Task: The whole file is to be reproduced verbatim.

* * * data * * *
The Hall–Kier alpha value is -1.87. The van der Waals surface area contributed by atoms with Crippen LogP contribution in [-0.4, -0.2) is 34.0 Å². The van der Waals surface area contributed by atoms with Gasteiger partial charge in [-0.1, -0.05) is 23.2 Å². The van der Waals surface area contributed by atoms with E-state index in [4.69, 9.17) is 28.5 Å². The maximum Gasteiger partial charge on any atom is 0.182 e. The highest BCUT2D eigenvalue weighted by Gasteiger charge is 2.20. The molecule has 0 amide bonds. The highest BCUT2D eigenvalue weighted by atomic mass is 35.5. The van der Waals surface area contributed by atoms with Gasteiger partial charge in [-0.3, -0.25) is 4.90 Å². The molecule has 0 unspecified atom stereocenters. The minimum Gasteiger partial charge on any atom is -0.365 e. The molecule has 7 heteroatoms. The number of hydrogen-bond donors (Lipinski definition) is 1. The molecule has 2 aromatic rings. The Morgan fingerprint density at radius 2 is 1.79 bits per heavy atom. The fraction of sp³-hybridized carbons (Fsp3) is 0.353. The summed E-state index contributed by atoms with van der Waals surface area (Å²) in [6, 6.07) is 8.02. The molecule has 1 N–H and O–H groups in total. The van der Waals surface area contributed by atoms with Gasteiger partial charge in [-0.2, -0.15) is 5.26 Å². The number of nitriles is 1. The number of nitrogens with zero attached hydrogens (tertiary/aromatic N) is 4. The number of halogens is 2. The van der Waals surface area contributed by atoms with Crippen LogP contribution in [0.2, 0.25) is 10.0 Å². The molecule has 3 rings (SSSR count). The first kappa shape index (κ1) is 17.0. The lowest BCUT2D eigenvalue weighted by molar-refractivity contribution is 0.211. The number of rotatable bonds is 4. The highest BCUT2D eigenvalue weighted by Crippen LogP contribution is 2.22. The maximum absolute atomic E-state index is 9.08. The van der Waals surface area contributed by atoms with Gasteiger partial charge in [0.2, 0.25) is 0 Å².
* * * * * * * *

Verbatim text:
The Hall–Kier alpha value is -1.87. The van der Waals surface area contributed by atoms with Crippen LogP contribution in [-0.4, -0.2) is 34.0 Å². The van der Waals surface area contributed by atoms with Gasteiger partial charge in [-0.1, -0.05) is 23.2 Å². The van der Waals surface area contributed by atoms with E-state index in [4.69, 9.17) is 28.5 Å². The maximum Gasteiger partial charge on any atom is 0.182 e. The highest BCUT2D eigenvalue weighted by Gasteiger charge is 2.20. The molecule has 0 amide bonds. The highest BCUT2D eigenvalue weighted by atomic mass is 35.5. The van der Waals surface area contributed by atoms with Gasteiger partial charge in [-0.3, -0.25) is 4.90 Å². The molecule has 0 unspecified atom stereocenters. The minimum Gasteiger partial charge on any atom is -0.365 e. The molecule has 7 heteroatoms. The number of hydrogen-bond donors (Lipinski definition) is 1. The molecule has 2 aromatic rings. The Morgan fingerprint density at radius 2 is 1.79 bits per heavy atom. The fraction of sp³-hybridized carbons (Fsp3) is 0.353. The summed E-state index contributed by atoms with van der Waals surface area (Å²) in [6, 6.07) is 8.02. The molecule has 1 N–H and O–H groups in total. The van der Waals surface area contributed by atoms with Gasteiger partial charge in [-0.2, -0.15) is 5.26 Å². The number of nitriles is 1. The number of nitrogens with zero attached hydrogens (tertiary/aromatic N) is 4. The number of halogens is 2. The van der Waals surface area contributed by atoms with Crippen LogP contribution in [0.2, 0.25) is 10.0 Å². The molecule has 3 rings (SSSR count). The first kappa shape index (κ1) is 17.0. The lowest BCUT2D eigenvalue weighted by molar-refractivity contribution is 0.211. The number of rotatable bonds is 4. The highest BCUT2D eigenvalue weighted by Crippen LogP contribution is 2.22. The maximum absolute atomic E-state index is 9.08. The van der Waals surface area contributed by atoms with Gasteiger partial charge in [0.2, 0.25) is 0 Å².